The King and I (1999)
Directed by Richard Rich
Cast Voices: Miranda Richardson, Christiane Noll, Martin Vidnovic, Ian Richardson, Darrell Hammond, Allen D. Hong, David Burnham, Adam Wylie, Sean Smith.
1999 90 minutes
Rated: (no objectionable material).
Reviewed by Dustin Putman, March 21, 1999.
In the last two weeks of filmgoing, not one, but two films have contained characteristics that only the worst director of all-time, Ed Wood, could be proud of. The recent "Wing Commander" turned out to be one of the very worst movies of the whole decade, while in the new animated film, "The King and I," a quality-butchering remake of the famous Rodgers and Hammerstein musical, one sequence changes from day to night between shots. This foolish mistake might be at least a little understandable in a live-action picture, but keep in mind that this particular movie wasn't even filmed, but drawn!
In a children's adaptation that sticks to the bare minimum in the story department, there truthfully isn't much do discuss in the way of a premise, except that a 19th-century schoolteacher named Anna (voiced by Miranda Richardson) arrives at the kingdom of the stern King of Siam (Martin Vidnovic) to teach his eight children, while the King's evil brother, Kralahome (Ian Richardson), plots to destroy him, as well as his oldest son, so he can become the King and take over the palace.
To get a taste of how desperate for ideas "The King and I" actually is, take, for example, the ludicrous opening scene in which Kralahome creates a giant water serpent to cause Anna to shipwreck. Does Anna naturally shudder in fear? No, not at all. Why, she decides it would be a perfect time to sing the upbeat and delightful song, "I Whistle a Happy Tune!" Unfortunately, the film goes even further downhill from there, and the only element that kept it from becoming a thoroughly unbearable experience was the memorable, if one-dimensional, character of Anna, a head-strong woman who speaks up when she disagrees with things, and deeply believes in what is right and wrong. Amazingly, however, Anna disappears for long stretches of time to concentrate on the dull, predictable subplot involving the King's son and his blossoming romance with a kind-hearted servant whom he is forbidden to be with. Multiple awards for anyone who can guess what happens with this couple by the movie's end...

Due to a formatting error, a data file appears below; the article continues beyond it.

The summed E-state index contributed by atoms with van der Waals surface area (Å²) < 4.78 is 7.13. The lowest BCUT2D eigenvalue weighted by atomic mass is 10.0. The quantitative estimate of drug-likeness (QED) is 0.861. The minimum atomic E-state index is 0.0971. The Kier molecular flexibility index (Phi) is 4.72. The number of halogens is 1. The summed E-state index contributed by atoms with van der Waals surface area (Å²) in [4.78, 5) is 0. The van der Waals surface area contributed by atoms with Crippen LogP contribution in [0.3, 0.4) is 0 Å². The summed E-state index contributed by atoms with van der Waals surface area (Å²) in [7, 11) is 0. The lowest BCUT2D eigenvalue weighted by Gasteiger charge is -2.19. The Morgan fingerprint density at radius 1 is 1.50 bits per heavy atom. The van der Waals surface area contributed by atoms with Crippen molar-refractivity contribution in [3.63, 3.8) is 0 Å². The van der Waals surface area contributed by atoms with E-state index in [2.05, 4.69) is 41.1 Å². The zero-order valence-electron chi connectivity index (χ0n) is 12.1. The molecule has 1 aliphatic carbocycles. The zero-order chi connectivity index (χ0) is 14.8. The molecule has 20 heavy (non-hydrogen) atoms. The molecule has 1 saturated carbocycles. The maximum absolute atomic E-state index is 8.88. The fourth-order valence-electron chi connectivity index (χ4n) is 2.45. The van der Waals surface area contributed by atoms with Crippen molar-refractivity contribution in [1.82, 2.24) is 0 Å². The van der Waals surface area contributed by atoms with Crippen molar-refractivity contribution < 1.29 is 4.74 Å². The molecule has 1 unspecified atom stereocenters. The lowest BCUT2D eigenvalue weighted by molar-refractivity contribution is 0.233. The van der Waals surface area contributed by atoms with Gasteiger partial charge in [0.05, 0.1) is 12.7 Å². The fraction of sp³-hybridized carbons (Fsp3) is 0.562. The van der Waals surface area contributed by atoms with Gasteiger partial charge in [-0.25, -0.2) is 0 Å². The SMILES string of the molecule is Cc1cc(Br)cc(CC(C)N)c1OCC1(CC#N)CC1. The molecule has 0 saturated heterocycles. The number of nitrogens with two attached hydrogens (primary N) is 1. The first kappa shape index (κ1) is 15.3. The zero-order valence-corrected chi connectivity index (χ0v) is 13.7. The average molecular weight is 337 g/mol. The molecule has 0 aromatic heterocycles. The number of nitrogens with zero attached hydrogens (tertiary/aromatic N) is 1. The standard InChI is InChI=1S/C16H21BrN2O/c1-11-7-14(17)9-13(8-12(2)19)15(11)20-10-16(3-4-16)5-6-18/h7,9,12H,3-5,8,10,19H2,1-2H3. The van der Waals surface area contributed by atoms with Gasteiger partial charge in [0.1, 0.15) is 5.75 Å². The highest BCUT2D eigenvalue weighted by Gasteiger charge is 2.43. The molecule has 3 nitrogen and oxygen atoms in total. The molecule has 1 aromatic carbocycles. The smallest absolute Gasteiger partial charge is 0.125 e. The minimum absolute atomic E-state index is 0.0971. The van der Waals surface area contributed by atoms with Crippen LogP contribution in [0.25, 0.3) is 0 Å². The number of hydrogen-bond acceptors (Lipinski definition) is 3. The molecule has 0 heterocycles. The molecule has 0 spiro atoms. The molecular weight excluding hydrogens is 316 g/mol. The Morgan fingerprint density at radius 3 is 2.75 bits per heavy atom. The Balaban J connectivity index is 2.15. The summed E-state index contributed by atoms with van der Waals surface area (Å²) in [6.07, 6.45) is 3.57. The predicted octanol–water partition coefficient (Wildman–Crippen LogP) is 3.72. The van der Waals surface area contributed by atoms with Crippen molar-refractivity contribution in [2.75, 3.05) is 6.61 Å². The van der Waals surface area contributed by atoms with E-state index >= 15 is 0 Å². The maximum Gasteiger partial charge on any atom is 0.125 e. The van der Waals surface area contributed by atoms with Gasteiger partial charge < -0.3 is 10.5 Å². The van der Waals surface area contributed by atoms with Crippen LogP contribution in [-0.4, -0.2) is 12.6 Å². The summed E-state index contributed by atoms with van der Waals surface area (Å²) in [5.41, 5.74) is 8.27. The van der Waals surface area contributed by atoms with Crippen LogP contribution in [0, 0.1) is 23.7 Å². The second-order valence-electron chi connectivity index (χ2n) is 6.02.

If animated films are expected to be money-makers, they've got to have at least something going for them, and obviously Warner Brothers doesn't have anything going for them. The animation itself is strictly amateurish and Saturday morning cartoonish; at several moments the songs are nearly drowned out by the loud, forgettable music score; and the overall story follows the basic slapdash formula of all animated films: a female protagonist; a male love interest who needs reforming; some cuddly animal sidekicks; and a dark, canniving villain that has magical powers, not to mention a clumsy, bumbling sidekick. Sigh. As the characters repeatedly say to the point of near-monotony throughout, etc., etc., etc.
©1999 by Dustin Putman